The Denver Nuggets are a really good team. In the classic sense of team.
They play good team defense. They move the ball on offense. They are well coached. They play hard. They play smart.
And all that does not stop a Kevin Durant or a Russell Westbrook.
Three times in the last month the Thunder and Nuggets have met — the last time being in Game 1 of the Western Conference playoffs — and each time Denver has played hard but the two elite players on the Thunder have been the difference. In Game 1 it was Kevin Durant dropping 41 points. And Westbrook with 31.
Yes, there was the terrible tip in call. The Nuggets should have had a better chance at the end. The referees robbed them of that chance. (Maybe we need more replay.) As hard as it may be, Denver needs to move past that.
The bigger issue is that if Durant and Westbrook continue pile on points bad calls on late tip ins will not matter. The Nuggets need to deal with big issues.
Denver will be without Arron Afflalo again, so look for a lot of Wilson Chandler on Durant. Which is not ideal but better than Al Harrington and Danilo Gallinari.
The other thing the Nuggets need to deal with is keeping James Harden under wraps. He had just 5 points for OKC in Game 1, but when Durant or Westbrook do not go off he seems to.
The Nuggets need their own star power. J.R. Smith is capable of having one of those games where he takes over the fourth quarter. Gallinari can get hot and seem to knock down everything, too.
It’s pretty simple for Denver — they need to limit the Thunder’s star power and find some of their own. And that is a whole lot easier said than done.
At some point, Russell Westbrook will sit down with members of the media and discuss Kevin Durant leaving the Thunder, how he felt about the move, and how it impacted him both personally and professionally.
But not right now. He remains silent.
This Vine making its way around, where Westbrook laughs — probably at the question, although read into that whatever you want — when asked about Durant sums up where we are.
In the full Facebook clip, Westbrook walks away, too. It’s his right. He can talk about it on his schedule.
Rudy Gay expressed displeasure with how the Kings were handling trade rumors. Sacramento general manager Vlade Divac retorted that Gay had his phone number.
Apparently, Gay found it.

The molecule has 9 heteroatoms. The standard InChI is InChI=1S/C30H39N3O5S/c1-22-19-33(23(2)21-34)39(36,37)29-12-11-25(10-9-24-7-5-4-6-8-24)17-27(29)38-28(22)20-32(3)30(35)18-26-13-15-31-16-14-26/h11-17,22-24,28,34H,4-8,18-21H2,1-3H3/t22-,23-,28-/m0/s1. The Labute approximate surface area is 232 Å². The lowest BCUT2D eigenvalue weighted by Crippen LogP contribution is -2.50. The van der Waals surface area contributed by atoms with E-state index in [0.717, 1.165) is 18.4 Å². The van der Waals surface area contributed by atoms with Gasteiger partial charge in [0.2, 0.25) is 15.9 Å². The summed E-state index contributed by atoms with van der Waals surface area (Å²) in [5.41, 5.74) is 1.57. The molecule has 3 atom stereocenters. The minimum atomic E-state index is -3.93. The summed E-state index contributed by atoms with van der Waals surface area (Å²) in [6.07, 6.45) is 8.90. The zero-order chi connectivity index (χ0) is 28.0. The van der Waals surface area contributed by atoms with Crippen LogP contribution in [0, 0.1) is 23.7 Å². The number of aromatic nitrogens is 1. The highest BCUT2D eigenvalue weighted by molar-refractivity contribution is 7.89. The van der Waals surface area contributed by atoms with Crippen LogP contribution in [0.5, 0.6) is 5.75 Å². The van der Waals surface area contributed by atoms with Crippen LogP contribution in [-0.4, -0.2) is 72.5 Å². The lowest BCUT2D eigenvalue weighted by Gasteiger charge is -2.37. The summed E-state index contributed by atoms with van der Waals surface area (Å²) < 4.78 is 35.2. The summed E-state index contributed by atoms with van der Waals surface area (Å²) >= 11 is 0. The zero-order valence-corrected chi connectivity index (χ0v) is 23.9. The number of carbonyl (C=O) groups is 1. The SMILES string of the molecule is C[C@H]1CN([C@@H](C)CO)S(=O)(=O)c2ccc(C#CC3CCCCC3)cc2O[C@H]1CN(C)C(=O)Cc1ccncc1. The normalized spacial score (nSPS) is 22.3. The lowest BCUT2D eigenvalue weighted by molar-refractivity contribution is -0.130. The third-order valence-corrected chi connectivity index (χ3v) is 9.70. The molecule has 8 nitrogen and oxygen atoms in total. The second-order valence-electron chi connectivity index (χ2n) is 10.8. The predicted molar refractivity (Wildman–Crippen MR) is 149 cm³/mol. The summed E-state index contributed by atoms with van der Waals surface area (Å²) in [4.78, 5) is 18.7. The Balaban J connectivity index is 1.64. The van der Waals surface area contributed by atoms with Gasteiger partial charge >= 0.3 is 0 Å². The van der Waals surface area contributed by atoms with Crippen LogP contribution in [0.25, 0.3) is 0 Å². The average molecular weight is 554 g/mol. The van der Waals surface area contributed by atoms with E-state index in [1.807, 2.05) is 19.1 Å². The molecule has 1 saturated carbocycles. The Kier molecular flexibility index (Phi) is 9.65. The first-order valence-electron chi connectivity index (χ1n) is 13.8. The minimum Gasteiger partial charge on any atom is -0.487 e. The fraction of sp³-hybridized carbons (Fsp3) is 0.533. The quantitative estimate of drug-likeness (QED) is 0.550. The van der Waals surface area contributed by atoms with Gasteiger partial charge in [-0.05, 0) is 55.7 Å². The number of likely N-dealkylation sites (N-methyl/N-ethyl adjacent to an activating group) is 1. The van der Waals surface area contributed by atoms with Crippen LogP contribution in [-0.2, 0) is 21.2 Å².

Sean Cunningham of ABC 10:
Following those comments, Gay told ABC10 on Thursday afternoon that he had since spoken with Divac.
“I have talked to Vlade,” Gay said from his Nike Skills Academy at Hardwood Palace in Rocklin. “I can’t say since Monday stuff has changed, but I just feel like we have a little bit of time to start changing things.”
Gay, who will be entering his 11th NBA season, has insisted he hasn’t demanded a trade and should he remain a member of the Kings by the time training camp opens in October, he says he’ll report and be ready to go.
“At this point in my career I just want to be happy,” said Gay. “I talked to Vlade and we’re trying to make that happen.”
Even if he hasn’t demanded a trade, it sure sounds like Gay would welcome one. I doubt the Kings would mind moving on, either.
But it takes another team to trade for Gay, and so far, one hasn’t emerged.
In the meantime, tensions appear to be eased. Open communication usually helps.
Jimmy Butler said of the Derrick Rose trade, “It had to be one of us.”
Butler also says not blame him for the Bulls losing Rose — or Joakim Noah, who’s also headed to the Knicks.
Jimmy Butler, via Vincent Goodwill of CSN Chicago:
“That has nothing to do with me, I don’t move guys,” Butler said. “People are gonna think what they’re gonna think. I don’t let it bother me. I know where I stand, I know who I am. It’s one more thing for people to talk about. I don’t pay too much attention to it.”
I can believe Butler didn’t directly urge Chicago to trade Rose, but Butler’s presence matters.
Rose and Butler clearly didn’t ideally mesh on the court, and there might have been off-court issues, too. If it weren’t for Butler, the Bulls might have kept Rose.
Noah is a little different, because it seems he, more than the team, was ready for a breakup. Still, that might have also had to do with Butler.
Butler is trying to grow into a leader, a natural progression for someone who became his team’s best player. But that was awkward with the Bulls’ previous leaders — Rose and Noah — still in the locker room. There’s no simple solution, though moving on without Rose and Noah will clear that cloud.
So — without other information — it’s too much to “blame” Butler for Rose’s and Noah’s departures. But Rose and Noah moving from Chicago to New York can still be ascribed to Butler.
It might not have been something asked for directly. It’s just the reality of the situation.
Dwyane Wade is back in sweet home, Chicago.
Wade met with the media for the first time and talked about the pairing of himself and Rajon Rondo with the Bulls’ existing star in Jimmy Butler — Wade used the term “three alphas” more than once. But he also was clear about whose team this was going to be on the court.
“We’re not going to go through this all year. It’s Jimmy Butler’s team. Myself and Rondo are here to bring what we bring as athletes.”
Wade added that he would not be a Bull if Jimmy Butler had not personally called him and asked him to come.
Wade took that cue from Shaquille O’Neal when he joined Wade’s Heat team — which eventually led to the Heat’s first title in 2006. The Bulls would love for that kind of result here, although it’s much tougher to see this Chicago roster having anywhere near that kind of impact.